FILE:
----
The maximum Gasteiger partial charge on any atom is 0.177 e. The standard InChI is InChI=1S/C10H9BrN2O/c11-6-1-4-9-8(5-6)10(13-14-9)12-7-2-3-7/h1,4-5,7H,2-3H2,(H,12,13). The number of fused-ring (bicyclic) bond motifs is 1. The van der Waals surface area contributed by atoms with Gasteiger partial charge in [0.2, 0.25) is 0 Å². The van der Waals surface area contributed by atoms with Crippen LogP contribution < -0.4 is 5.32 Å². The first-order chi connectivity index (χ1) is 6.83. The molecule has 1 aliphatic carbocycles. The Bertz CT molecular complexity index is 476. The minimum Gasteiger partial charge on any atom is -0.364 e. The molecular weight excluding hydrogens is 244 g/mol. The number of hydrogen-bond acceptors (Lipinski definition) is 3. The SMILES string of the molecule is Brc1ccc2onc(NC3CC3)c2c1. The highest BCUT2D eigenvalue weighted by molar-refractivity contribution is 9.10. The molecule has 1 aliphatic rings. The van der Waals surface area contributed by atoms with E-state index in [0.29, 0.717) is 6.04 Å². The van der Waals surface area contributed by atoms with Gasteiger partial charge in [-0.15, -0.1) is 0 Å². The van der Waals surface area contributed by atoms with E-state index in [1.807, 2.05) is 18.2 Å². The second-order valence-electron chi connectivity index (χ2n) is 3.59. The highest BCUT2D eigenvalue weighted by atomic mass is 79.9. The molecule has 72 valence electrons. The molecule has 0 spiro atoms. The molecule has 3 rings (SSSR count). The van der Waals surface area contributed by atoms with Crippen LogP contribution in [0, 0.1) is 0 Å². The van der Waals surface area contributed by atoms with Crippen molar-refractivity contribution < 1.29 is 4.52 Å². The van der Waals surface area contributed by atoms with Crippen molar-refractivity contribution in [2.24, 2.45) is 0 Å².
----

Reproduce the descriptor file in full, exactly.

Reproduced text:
The maximum Gasteiger partial charge on any atom is 0.177 e. The standard InChI is InChI=1S/C10H9BrN2O/c11-6-1-4-9-8(5-6)10(13-14-9)12-7-2-3-7/h1,4-5,7H,2-3H2,(H,12,13). The number of fused-ring (bicyclic) bond motifs is 1. The van der Waals surface area contributed by atoms with Gasteiger partial charge in [0.2, 0.25) is 0 Å². The van der Waals surface area contributed by atoms with Crippen LogP contribution < -0.4 is 5.32 Å². The first-order chi connectivity index (χ1) is 6.83. The molecule has 1 aliphatic carbocycles. The Bertz CT molecular complexity index is 476. The minimum Gasteiger partial charge on any atom is -0.364 e. The molecular weight excluding hydrogens is 244 g/mol. The number of hydrogen-bond acceptors (Lipinski definition) is 3. The SMILES string of the molecule is Brc1ccc2onc(NC3CC3)c2c1. The highest BCUT2D eigenvalue weighted by molar-refractivity contribution is 9.10. The molecule has 1 aliphatic rings. The van der Waals surface area contributed by atoms with E-state index in [0.29, 0.717) is 6.04 Å². The van der Waals surface area contributed by atoms with Gasteiger partial charge in [-0.15, -0.1) is 0 Å². The van der Waals surface area contributed by atoms with E-state index in [1.807, 2.05) is 18.2 Å². The second-order valence-electron chi connectivity index (χ2n) is 3.59. The highest BCUT2D eigenvalue weighted by atomic mass is 79.9. The molecule has 72 valence electrons. The molecule has 0 spiro atoms. The molecule has 3 rings (SSSR count). The van der Waals surface area contributed by atoms with Crippen LogP contribution in [0, 0.1) is 0 Å². The van der Waals surface area contributed by atoms with Crippen molar-refractivity contribution < 1.29 is 4.52 Å². The van der Waals surface area contributed by atoms with Crippen molar-refractivity contribution in [2.24, 2.45) is 0 Å².